Carnival, Op. 92, B169
Burghauser catalogue number
Date of composition
28 July – 12 September 1891
Premiere - date and place
28 April 1892, Prague
National Theatre Orchestra, conductor Antonín Dvořák
Simrock, 1894, Berlin
1 piccolo, 2 flutes, 2 oboes, 1 English horn, 2 clarinets, 2 bassoons, 4 horns, 2 trumpets, 3 trombones, 1 tuba, timpani, cymbals, triangle, tambourine, harp, violins, violas, cellos, double basses
approx. 9 min.
composition history and general characteristics
In the spring of 1891 Dvořák set about writing a cycle of three concert overtures which were originally known by their collective title, Nature, Life and Love. Later on, however, the composer decided to split them up, giving them each an independent opus number and title: In Nature’s Realm, Op. 91, Carnival, Op. 92 and Othello, Op. 93. Given that their subject matter lies outside musical contexts, they might be regarded as part of the programmatic line of Dvořák’s oeuvre, which was not – and is probably still not – considered typically Dvořákian, but which threads its way right through the composer’s musical career.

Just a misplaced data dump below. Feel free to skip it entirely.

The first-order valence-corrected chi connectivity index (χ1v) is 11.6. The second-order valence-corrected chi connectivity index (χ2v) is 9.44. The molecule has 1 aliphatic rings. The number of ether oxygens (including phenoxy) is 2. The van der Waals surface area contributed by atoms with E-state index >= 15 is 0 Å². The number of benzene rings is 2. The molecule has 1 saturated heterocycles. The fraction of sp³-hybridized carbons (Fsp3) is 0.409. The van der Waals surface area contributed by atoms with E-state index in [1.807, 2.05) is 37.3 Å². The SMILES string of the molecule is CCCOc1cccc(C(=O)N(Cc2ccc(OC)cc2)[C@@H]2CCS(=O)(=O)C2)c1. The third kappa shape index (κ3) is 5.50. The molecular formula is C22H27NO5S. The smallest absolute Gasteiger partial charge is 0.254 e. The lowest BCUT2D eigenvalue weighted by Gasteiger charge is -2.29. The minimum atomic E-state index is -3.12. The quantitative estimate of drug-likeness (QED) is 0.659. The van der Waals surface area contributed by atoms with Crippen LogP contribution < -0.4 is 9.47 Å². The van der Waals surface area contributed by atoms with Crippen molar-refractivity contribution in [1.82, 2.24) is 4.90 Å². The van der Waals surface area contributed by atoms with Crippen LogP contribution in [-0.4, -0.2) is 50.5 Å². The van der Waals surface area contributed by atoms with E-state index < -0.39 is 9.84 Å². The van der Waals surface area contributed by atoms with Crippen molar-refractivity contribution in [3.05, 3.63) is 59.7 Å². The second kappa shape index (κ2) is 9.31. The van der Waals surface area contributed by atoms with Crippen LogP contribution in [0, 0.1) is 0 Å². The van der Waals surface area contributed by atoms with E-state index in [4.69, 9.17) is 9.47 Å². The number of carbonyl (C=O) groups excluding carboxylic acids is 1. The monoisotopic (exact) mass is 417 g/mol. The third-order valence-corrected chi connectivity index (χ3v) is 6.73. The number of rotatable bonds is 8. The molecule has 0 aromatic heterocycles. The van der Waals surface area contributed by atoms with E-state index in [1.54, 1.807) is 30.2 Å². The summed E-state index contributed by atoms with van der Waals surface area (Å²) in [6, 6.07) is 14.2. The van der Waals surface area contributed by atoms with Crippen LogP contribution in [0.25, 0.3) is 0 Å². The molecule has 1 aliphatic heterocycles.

The overtures In Nature’s Realm, Carnival and Othello represent three works sharing common ideas, whose unifying element could be said to be nature in all her forms: both a life-giving and destructive force. Given that Dvořák’s world view incorporated a sturdy vision of the natural sphere and its close connection with the notion of God, the concept “nature” in this case cannot be interpreted in a narrow sense, but rather in a pantheistic way. For instance, the title of the middle part of the trilogy, Carnival, shouldn’t conjure up a sea of masks, but should instead evoke an image of the “carnival of life”. With slight exaggeration, the cycle might be seen as a somewhat secular postscript to the composer’s recently completed Requiem (although it does not aspire to attain its intellectual depth) since, here as well, the composer seems to be contemplating the positive and negative aspects of life. In any case, the non-musical subject matter of these works is merely universal, and opinions differ on what specific meaning they might have. Dvořák himself did not clarify his position for his listeners in any way since, with the exception of a few isolated notes in the score and his correspondence, he did not offer any particular interpretation. Further variants of the titles of individual parts which appear in Dvořák’s sketchbooks might hold a clue: for his overture In Nature’s Realm the composer was also considering the titles In a Secluded Place, Ouvertura lyrica and Summer’s Night; the original title of Carnival was Life, with the word Carnival in brackets. Dvořák’s correspondence tells us that he was also considering for his overture Othello the names Tragic Overture and Eroica. In terms of musical structure, the consolidating element of the cycle might conceivably be termed the “nature motif”. This is the main theme of the overture In Nature’s Realm, and it also figures in both subsequent overtures.